Third, the provenance of the items in question is not well-established, and therefore the relationship between the 210PO levels discovered on them and Arafat's condition is very much in doubt. Even an exhumation of the body, which the Palestinian Authority (PA) is reportedly considering, may not prove conclusive, as 210PO has a very short half-life of 137 days.

Finally, the timing of the Al Jazeera story is extremely suspicious. The PA leadership is currently embroiled in a series of controversies involving police brutality against demonstrators, supression of dissent, potentially politically motivated corruption trials, and a growing financial crisis that has made paying the salaries of public employees extremely difficult.

The PA's woes have paralyzed its diplomacy. A recent planned meeting of Palestinian officials with Deputy Israeli Prime Minister Shaul Mofaz fell through, at least partly due to public pressure. An upcoming meeting between Palestinian President Mahmoud Abbas, Secretary of State Hillary Clinton, and French President Francois Hollande, apparently designed to persuade the Palestinians not to renew their efforts for further recognition at the United Nations, is also meeting with considerable Palestinian public opposition.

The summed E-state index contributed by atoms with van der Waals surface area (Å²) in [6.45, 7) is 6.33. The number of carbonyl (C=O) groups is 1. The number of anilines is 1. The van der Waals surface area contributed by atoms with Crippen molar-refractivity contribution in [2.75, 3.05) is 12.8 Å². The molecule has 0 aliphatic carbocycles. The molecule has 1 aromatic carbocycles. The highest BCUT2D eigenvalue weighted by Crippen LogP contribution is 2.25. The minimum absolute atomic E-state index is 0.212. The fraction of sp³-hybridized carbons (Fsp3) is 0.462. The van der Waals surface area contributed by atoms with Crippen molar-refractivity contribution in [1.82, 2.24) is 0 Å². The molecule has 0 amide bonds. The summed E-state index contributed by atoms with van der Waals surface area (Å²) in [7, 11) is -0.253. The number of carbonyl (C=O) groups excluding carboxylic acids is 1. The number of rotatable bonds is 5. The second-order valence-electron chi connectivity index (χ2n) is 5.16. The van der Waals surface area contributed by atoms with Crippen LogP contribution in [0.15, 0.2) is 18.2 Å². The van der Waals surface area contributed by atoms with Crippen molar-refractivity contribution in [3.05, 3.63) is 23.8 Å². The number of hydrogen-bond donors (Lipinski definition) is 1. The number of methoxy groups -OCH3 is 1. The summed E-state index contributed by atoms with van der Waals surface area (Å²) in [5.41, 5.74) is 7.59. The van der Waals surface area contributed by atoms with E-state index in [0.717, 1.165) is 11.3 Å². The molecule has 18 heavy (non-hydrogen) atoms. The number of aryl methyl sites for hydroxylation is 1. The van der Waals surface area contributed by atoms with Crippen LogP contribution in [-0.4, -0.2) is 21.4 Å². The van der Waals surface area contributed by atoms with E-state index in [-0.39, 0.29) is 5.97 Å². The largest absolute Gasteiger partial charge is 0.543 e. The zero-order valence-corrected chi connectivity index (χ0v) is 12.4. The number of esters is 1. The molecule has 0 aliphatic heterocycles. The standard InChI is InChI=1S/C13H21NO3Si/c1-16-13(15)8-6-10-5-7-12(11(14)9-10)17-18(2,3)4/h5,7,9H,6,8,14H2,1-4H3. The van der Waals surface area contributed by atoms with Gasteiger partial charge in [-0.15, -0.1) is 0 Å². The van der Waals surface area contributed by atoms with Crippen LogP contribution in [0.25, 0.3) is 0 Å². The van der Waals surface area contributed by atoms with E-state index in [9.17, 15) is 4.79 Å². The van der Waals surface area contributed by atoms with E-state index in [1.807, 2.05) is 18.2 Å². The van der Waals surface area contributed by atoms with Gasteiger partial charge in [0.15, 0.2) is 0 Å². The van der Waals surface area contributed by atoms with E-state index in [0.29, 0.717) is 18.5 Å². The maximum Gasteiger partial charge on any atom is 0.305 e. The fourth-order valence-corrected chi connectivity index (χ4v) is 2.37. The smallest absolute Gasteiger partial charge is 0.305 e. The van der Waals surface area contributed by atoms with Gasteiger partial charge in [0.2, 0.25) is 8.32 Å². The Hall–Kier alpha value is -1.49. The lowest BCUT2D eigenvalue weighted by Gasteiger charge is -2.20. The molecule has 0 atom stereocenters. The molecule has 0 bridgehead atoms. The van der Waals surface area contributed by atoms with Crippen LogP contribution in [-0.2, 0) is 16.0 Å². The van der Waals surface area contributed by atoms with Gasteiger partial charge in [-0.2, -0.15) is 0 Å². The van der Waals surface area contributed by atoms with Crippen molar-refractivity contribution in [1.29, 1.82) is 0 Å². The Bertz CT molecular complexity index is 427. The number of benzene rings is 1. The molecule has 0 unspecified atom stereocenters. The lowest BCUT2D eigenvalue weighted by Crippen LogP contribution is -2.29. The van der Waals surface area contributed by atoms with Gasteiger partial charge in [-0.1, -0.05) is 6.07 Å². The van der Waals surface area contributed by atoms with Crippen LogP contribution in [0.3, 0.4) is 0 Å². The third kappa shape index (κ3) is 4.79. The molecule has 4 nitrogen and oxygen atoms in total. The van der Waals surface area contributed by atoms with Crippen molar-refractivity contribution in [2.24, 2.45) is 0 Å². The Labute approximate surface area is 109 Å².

Al Jazeera has a history of trying to discredit the Palestinian leadership in Ramallah, most notably with the release of a dump of often undated and unsigned documents from the PLO negotiation support unit in January 2011. The current report, which fails to make a convincing case that Arafat was killed by 210PO poisoning, seems to be only the latest iteration of this pattern.

The core reporting in the Al Jazeera story doesn't constitute journalistic malpractice, but the sensationalism with which it is being presented is clearly designed to reignite the rumor mill about Arafat's supposedly mysterious death. But the burden of proof on those who would claim that the death of a sick, 75-year-old man who ended his days in miserable squalor following an exceptionally difficult life was due to anything other than natural causes -- as established by his doctors at the time -- is extremely high. So far, nothing, including the new Al Jazeera report, even begins to meet that burden.